Annabelle Lever

Published by Routledge as part of the Thinking in Action series
November 23, 2011


Privacy can be conceptualised in terms of seclusion and solitude, anonymity and confidentiality, intimacy and domesticity, so that it is unnecessary to agree on a definition of privacy in order to analyse it philosophically. It shows that democratic theory and practice provide a set of working assumptions about what is valuable and right, equal and unequal, free and unfree which enable us to distinguish privacy from other values, and to resolve those disagreements about its nature and value which are, in fact, resolvable by some combination of theory and practice.

Chapter 1: Privacy and Democracy
The first chapter examines the reasons why thoughtful and well-meaning people disagree about the nature and value of privacy. Both instrumental and non-instrumental claims about the value of privacy face familiar difficulties, which often have less to do with privacy itself, than with the difficulty of substantiating causal claims, on the one hand, and beliefs about value on the other. However, the importance of the secret ballot shows that privacy can be valuable, because critical to people's freedom and equality, although it prevents us from punishing all selfish, thoughtless and coercive behaviour.

Chapter 2: Privacy, Equality and Freedom of Expression
Chapter 2 looks at the ethics of 'outing' – or the publication without consent of true personal information. It distinguishes democratic from consequentialist and Kantian objections to outing and uses the experience of Oliver Sipple to illustrate these differences. Finally, it distinguishes freedom of expression and freedom of the press, and uses the controversy over the publication of 'kiss and tell' stories to illuminate the importance of privacy both to individual freedom and to democratic government.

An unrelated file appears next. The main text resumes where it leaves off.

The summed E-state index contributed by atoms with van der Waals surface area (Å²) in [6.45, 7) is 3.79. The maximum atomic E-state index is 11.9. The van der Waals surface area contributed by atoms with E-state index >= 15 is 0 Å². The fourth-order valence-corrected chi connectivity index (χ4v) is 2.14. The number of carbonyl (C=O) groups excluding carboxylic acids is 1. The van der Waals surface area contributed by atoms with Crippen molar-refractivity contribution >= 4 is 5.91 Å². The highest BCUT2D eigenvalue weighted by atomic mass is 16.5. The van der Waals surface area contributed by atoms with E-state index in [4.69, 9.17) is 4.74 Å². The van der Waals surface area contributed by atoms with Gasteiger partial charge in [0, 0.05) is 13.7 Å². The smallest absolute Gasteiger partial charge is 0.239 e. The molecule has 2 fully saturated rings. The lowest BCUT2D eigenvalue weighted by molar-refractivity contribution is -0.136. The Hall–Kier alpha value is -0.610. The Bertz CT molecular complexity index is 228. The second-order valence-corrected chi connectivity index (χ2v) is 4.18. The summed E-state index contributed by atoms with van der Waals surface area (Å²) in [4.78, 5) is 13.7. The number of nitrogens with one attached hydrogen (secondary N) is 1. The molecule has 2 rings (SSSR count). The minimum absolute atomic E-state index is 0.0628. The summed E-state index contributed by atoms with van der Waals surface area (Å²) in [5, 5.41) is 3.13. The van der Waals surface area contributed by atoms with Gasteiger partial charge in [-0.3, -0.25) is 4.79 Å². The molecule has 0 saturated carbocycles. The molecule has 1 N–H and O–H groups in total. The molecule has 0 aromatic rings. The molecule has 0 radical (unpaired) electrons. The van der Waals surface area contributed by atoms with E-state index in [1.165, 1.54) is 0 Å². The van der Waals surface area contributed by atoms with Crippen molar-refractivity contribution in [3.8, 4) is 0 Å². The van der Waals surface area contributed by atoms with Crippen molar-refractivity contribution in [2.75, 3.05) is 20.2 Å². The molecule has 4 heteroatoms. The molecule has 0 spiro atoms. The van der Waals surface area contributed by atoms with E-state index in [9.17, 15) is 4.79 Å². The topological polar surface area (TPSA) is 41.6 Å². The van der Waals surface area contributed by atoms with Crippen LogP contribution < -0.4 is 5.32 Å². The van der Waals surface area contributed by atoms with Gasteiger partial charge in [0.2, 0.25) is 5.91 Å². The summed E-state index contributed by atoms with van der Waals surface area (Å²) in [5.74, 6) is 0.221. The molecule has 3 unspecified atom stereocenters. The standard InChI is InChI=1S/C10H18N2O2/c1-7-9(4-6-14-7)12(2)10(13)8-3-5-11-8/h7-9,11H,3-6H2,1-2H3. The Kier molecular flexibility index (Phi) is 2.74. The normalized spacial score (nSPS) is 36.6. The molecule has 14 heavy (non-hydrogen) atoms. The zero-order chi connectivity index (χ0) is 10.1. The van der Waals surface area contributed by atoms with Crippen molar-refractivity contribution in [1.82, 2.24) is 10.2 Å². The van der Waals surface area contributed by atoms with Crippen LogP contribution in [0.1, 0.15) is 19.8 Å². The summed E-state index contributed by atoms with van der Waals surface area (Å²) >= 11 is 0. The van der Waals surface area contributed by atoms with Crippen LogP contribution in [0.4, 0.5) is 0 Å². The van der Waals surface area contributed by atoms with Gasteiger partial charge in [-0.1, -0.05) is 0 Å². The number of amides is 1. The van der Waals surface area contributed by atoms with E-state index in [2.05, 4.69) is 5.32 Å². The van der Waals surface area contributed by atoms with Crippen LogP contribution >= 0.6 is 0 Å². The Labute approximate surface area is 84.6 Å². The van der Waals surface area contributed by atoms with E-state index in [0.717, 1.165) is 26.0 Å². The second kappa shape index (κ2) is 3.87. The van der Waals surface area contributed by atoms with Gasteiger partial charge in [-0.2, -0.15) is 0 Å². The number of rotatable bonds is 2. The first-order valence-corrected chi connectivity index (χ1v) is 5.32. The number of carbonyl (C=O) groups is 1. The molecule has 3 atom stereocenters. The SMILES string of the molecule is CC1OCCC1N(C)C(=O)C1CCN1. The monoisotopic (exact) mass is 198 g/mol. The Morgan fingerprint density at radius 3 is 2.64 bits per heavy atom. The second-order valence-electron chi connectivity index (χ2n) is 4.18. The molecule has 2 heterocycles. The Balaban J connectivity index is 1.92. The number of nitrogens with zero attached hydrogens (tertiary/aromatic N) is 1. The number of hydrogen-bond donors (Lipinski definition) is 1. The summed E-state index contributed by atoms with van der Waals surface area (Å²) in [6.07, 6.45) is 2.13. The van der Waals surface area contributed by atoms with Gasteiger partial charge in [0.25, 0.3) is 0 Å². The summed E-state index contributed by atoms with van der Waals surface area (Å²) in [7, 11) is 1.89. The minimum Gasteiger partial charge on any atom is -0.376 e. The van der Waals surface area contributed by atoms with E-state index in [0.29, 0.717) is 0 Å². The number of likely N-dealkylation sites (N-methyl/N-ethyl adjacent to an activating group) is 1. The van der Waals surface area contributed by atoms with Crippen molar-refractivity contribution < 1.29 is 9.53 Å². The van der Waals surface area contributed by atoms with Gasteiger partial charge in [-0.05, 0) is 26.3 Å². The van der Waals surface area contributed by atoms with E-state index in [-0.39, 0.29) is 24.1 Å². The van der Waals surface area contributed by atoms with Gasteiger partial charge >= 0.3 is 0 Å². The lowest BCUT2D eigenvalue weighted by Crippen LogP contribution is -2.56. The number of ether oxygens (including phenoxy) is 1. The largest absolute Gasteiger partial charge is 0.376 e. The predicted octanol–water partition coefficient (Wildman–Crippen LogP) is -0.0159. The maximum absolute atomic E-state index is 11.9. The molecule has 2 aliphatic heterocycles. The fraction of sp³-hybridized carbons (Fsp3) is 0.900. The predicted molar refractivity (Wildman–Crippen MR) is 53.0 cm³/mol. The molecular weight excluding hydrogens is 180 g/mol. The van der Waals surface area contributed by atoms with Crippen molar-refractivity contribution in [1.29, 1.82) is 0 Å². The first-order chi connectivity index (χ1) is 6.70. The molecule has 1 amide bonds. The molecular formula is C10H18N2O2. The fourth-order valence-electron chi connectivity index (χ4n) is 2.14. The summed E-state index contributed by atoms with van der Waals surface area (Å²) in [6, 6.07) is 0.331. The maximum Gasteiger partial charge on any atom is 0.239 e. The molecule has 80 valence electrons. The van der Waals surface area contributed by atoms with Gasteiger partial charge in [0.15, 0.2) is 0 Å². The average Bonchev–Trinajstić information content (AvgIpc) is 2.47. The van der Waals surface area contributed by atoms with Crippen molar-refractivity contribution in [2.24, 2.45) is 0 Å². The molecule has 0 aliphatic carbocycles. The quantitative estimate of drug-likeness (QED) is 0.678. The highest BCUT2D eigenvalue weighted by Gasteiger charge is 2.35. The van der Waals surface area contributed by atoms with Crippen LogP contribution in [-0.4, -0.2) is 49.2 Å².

Chapter 3: Privacy: The Family, Sex and Reproduction
The third chapter examines the implications of privacy for sex, reproduction and the family. It shows that our claims to privacy do not stop at the door of our house, but shape our rights as employers and employees, soldiers and civilians, parents and children. It explains why the right to live with, and to look after, those we love is central to democratic politics. Hence special tests of wisdom, virtue, wealth or connections are as inimical to a democratic conception of privacy as they are to a democratic conception of politics.

Chapter 4: Privacy, Property and Solidarity
The fourth chapter looks at Judith Thomson's claim that privacy rights are just property rights in disguise. It argues that claims to privacy cannot always be reduced to claims over property, illustrating the argument with the contrasting views on privacy and property of Joyce Maynard and John Salinger, once their relationship had ended. The chapter shows that collective forms of property can be necessary to privacy, and uses recent work on poverty and homelessness to illustrate this. Finally, it explains why people's claims to privacy can justify forms of private ownership without threatening socio-economic equality and democratic government.

The book concludes by claiming that privacy is valuable, if we care about democracy, because it helps to protect people from unjustified scorn, humiliation and recrimination. However, there is nothing intrinsic to privacy which means that it must support, rather than undermine, people's freedom, equality and happiness. Rather, the value of privacy depends, in part, on what we believe and do. If privacy is to be a democratic value, then, we must describe it in ways that reflect people's claims to equality and self-government, and must act so that privacy is valuable for everyone, and not just for a favoured or fortunate few.